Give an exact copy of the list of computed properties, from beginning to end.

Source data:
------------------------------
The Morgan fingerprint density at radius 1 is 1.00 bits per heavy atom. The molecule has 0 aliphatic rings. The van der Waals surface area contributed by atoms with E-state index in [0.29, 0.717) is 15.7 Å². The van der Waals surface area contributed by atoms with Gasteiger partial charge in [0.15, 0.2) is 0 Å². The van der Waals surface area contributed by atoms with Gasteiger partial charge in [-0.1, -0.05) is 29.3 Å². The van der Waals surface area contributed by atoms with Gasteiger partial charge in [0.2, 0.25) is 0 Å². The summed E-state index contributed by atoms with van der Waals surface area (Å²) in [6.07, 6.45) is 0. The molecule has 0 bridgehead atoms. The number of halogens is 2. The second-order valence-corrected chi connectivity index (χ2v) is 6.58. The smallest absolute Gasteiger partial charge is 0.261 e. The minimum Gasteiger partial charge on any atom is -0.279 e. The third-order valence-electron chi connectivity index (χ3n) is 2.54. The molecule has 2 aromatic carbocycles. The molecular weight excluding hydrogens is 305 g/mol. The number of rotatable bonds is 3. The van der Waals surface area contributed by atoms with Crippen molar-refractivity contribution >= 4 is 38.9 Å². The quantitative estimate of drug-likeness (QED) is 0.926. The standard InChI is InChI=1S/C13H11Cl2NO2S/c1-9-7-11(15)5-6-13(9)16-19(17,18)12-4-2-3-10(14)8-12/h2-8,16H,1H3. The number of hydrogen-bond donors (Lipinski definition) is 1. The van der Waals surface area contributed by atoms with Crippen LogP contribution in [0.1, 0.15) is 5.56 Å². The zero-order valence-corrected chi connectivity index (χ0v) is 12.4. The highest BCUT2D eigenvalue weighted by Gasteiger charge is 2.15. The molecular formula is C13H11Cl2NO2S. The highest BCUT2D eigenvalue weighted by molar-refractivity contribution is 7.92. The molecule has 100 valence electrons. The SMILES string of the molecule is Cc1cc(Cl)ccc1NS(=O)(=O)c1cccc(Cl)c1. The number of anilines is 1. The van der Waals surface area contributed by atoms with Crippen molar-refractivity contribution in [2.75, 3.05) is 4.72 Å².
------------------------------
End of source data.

The Morgan fingerprint density at radius 1 is 1.00 bits per heavy atom. The molecule has 0 aliphatic rings. The van der Waals surface area contributed by atoms with E-state index in [0.29, 0.717) is 15.7 Å². The van der Waals surface area contributed by atoms with Gasteiger partial charge in [0.15, 0.2) is 0 Å². The van der Waals surface area contributed by atoms with Gasteiger partial charge in [-0.1, -0.05) is 29.3 Å². The van der Waals surface area contributed by atoms with Gasteiger partial charge in [0.2, 0.25) is 0 Å². The summed E-state index contributed by atoms with van der Waals surface area (Å²) in [6.07, 6.45) is 0. The molecule has 0 bridgehead atoms. The number of halogens is 2. The second-order valence-corrected chi connectivity index (χ2v) is 6.58. The smallest absolute Gasteiger partial charge is 0.261 e. The minimum Gasteiger partial charge on any atom is -0.279 e. The third-order valence-electron chi connectivity index (χ3n) is 2.54. The molecule has 2 aromatic carbocycles. The molecular weight excluding hydrogens is 305 g/mol. The number of rotatable bonds is 3. The van der Waals surface area contributed by atoms with Crippen molar-refractivity contribution >= 4 is 38.9 Å². The quantitative estimate of drug-likeness (QED) is 0.926. The standard InChI is InChI=1S/C13H11Cl2NO2S/c1-9-7-11(15)5-6-13(9)16-19(17,18)12-4-2-3-10(14)8-12/h2-8,16H,1H3. The number of hydrogen-bond donors (Lipinski definition) is 1. The van der Waals surface area contributed by atoms with Crippen LogP contribution in [0.1, 0.15) is 5.56 Å². The zero-order valence-corrected chi connectivity index (χ0v) is 12.4. The highest BCUT2D eigenvalue weighted by Gasteiger charge is 2.15. The molecular formula is C13H11Cl2NO2S. The highest BCUT2D eigenvalue weighted by molar-refractivity contribution is 7.92. The molecule has 100 valence electrons. The SMILES string of the molecule is Cc1cc(Cl)ccc1NS(=O)(=O)c1cccc(Cl)c1. The number of anilines is 1. The van der Waals surface area contributed by atoms with Crippen molar-refractivity contribution in [2.75, 3.05) is 4.72 Å².